Accessing the Spreadsheet

You will receive the spreadsheet as an email attachment from a MoEML team member. The file will be formatted as a .xlsx file and therefore will be compatible with post-2003 versions of Microsoft Office, iWork, OpenOffice, and LibreOffice. If you are using an earlier version of one of these programs, you may email MoEML Encoder Tye Landels (tlandels@uvic.ca) to receive the spreadsheet in a different format. Additionally, the spreadsheet can be sent to you as an online Google document at your request.
Please save the attached spreadsheet onto your computer in a secure location with an easily searchable name. Note that the document content and structure is the creative property of MoEML. As our project is committed to open scholarship, we welcome and encourage you to use the spreadsheet in your own research so long as you acknowledge The Map of Early Modern London.

Sample Entries

For your reference, there are four sample entries already entered in the spreadsheet; do not delete these entries as they may prove useful at any point when you are using the spreadsheet.

Instructional Comments

There are instructional comments for each subheading integrated into the spreadsheet. To access these comments, simply place your cursor over the subheading about which you would like more information. For example, if I were unsure what to enter for Sex, I would scroll over the Sex column for an instructional comment that reads For sex, 0=unknown, 1=male, 2=female, and 3=other.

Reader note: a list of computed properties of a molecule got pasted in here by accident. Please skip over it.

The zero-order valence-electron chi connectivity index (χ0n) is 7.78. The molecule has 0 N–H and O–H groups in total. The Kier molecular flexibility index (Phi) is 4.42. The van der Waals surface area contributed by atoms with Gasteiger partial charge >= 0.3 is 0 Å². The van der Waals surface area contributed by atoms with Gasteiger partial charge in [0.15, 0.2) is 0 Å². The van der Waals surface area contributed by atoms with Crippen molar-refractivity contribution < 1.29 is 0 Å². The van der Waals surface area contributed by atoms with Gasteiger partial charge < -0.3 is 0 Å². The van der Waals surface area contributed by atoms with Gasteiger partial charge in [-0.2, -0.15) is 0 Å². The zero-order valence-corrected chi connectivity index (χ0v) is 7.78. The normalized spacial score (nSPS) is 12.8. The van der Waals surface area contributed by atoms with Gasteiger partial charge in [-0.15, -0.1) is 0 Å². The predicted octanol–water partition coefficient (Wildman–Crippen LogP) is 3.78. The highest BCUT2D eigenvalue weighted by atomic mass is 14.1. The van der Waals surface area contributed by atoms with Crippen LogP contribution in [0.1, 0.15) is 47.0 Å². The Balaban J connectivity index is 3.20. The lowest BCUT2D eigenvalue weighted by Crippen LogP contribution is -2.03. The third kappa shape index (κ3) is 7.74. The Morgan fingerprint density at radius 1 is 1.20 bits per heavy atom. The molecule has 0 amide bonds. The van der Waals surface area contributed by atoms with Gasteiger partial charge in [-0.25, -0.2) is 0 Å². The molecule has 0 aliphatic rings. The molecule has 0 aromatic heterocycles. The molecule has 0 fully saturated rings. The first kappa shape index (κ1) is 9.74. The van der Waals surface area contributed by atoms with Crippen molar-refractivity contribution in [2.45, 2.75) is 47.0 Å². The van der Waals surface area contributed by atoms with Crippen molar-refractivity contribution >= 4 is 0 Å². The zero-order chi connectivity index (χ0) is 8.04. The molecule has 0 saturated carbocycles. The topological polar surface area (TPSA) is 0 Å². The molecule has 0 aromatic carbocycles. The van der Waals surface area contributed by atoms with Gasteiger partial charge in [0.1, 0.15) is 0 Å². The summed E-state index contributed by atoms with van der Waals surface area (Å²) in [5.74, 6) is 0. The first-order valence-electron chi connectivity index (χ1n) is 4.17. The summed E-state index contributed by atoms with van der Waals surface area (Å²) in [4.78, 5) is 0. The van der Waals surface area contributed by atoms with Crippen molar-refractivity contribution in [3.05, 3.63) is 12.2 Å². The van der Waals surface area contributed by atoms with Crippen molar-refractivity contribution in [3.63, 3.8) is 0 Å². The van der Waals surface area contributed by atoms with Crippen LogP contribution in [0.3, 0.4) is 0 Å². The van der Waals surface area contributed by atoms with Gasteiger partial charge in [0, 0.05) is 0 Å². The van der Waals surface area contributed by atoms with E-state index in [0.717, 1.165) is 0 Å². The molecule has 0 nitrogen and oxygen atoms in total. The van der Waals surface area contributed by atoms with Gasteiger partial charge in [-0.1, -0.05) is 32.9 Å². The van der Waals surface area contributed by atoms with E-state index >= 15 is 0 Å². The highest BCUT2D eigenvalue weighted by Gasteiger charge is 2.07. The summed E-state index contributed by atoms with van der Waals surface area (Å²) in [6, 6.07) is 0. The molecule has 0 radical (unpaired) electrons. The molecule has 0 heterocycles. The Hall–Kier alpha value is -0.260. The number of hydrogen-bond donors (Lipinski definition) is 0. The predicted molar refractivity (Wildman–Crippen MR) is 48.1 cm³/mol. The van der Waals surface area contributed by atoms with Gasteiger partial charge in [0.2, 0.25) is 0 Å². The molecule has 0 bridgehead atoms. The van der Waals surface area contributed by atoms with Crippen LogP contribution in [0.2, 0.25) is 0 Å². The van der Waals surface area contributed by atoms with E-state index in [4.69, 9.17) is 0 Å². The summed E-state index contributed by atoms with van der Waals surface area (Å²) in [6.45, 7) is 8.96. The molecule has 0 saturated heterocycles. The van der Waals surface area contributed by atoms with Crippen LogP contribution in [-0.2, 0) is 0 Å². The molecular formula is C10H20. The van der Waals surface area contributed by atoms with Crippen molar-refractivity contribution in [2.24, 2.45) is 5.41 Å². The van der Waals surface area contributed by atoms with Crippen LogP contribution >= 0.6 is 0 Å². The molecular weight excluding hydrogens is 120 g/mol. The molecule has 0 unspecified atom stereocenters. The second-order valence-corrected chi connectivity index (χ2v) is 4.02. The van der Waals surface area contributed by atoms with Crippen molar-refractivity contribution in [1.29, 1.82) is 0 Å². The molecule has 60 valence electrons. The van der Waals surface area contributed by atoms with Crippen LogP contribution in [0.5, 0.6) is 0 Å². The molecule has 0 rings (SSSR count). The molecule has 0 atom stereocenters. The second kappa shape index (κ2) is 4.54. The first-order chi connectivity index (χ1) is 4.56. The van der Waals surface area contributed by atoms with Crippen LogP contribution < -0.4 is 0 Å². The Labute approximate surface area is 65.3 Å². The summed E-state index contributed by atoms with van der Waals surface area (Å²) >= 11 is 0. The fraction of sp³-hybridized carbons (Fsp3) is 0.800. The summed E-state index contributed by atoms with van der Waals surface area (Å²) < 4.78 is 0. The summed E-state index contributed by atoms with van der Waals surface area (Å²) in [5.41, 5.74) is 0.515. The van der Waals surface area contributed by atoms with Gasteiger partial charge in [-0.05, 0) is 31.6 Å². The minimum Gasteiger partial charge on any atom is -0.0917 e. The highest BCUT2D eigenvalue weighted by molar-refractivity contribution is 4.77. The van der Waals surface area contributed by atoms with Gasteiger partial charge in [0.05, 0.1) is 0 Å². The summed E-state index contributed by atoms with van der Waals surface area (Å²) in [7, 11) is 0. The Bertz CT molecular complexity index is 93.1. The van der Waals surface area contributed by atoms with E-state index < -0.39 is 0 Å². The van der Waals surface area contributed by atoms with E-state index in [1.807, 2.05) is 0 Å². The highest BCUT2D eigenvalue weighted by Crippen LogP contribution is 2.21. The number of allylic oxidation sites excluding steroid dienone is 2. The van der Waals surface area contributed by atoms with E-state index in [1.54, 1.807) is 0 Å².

Using the Spreadsheet

The following section provides a step-by-step guide for filling out the spreadsheet. Much of the information in this section can also be found in the comments integrated into the spreadsheet.

Entering Data

Make sure that all data you enter is precise and accurate, and follows MoEML’s editorial style guidelines. Because this spreadsheet will be used to automatically generate XML code, it is important that there are no inconsistencies in spacing and/or capitalization.
Before you enter any information about a person into the spreadsheet, first make sure that the person is not already in MoEML’s PERS1.xml database. This information can be obtained by using the Ctrl+F function to search MoEML’s List of @xml:ids Used in the Document Collection for a person’s name.

Name Information

The first section of the spreadsheet, Name Information, asks you to provide all the information we need to give the person the right name. This section consists of eight subheadings, each representing a different component of a name. It is important that we separate the components of a name because they eventually will be tagged using distinct TEI tags. You will find that, in most cases, a person’s name does not include all possible components. If a particular column does not apply to a particular person’s name, leave the corresponding cell blank. The following is a list of possible name components with descriptions.